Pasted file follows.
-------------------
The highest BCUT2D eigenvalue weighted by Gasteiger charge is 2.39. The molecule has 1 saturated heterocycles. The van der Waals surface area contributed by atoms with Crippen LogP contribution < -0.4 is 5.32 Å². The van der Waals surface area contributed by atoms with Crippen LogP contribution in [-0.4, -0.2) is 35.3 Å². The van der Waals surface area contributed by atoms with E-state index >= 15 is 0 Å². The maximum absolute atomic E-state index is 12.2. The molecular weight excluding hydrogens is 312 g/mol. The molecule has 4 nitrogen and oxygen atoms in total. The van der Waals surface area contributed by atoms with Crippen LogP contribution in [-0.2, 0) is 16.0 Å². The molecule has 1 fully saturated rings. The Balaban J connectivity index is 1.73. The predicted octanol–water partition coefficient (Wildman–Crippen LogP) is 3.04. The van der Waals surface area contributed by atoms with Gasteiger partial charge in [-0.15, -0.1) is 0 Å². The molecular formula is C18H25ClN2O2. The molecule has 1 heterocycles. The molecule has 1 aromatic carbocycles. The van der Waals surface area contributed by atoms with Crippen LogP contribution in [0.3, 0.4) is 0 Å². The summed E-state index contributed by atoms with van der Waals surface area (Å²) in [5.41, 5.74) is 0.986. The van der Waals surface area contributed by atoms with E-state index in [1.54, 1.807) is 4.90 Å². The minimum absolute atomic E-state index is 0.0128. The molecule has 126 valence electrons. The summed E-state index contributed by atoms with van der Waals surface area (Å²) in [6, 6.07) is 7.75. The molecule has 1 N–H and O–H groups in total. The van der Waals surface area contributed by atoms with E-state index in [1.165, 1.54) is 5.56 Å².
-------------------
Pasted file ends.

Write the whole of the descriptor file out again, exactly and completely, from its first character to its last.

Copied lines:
The highest BCUT2D eigenvalue weighted by Gasteiger charge is 2.39. The molecule has 1 saturated heterocycles. The van der Waals surface area contributed by atoms with Crippen LogP contribution < -0.4 is 5.32 Å². The van der Waals surface area contributed by atoms with Crippen LogP contribution in [-0.4, -0.2) is 35.3 Å². The van der Waals surface area contributed by atoms with E-state index >= 15 is 0 Å². The maximum absolute atomic E-state index is 12.2. The molecular weight excluding hydrogens is 312 g/mol. The molecule has 4 nitrogen and oxygen atoms in total. The van der Waals surface area contributed by atoms with Crippen LogP contribution in [-0.2, 0) is 16.0 Å². The molecule has 1 fully saturated rings. The Balaban J connectivity index is 1.73. The predicted octanol–water partition coefficient (Wildman–Crippen LogP) is 3.04. The van der Waals surface area contributed by atoms with Gasteiger partial charge in [-0.15, -0.1) is 0 Å². The molecular formula is C18H25ClN2O2. The molecule has 1 heterocycles. The molecule has 1 aromatic carbocycles. The van der Waals surface area contributed by atoms with Crippen LogP contribution in [0.3, 0.4) is 0 Å². The summed E-state index contributed by atoms with van der Waals surface area (Å²) in [5.41, 5.74) is 0.986. The van der Waals surface area contributed by atoms with E-state index in [1.54, 1.807) is 4.90 Å². The minimum absolute atomic E-state index is 0.0128. The molecule has 126 valence electrons. The summed E-state index contributed by atoms with van der Waals surface area (Å²) in [6, 6.07) is 7.75. The molecule has 1 N–H and O–H groups in total. The van der Waals surface area contributed by atoms with E-state index in [1.165, 1.54) is 5.56 Å².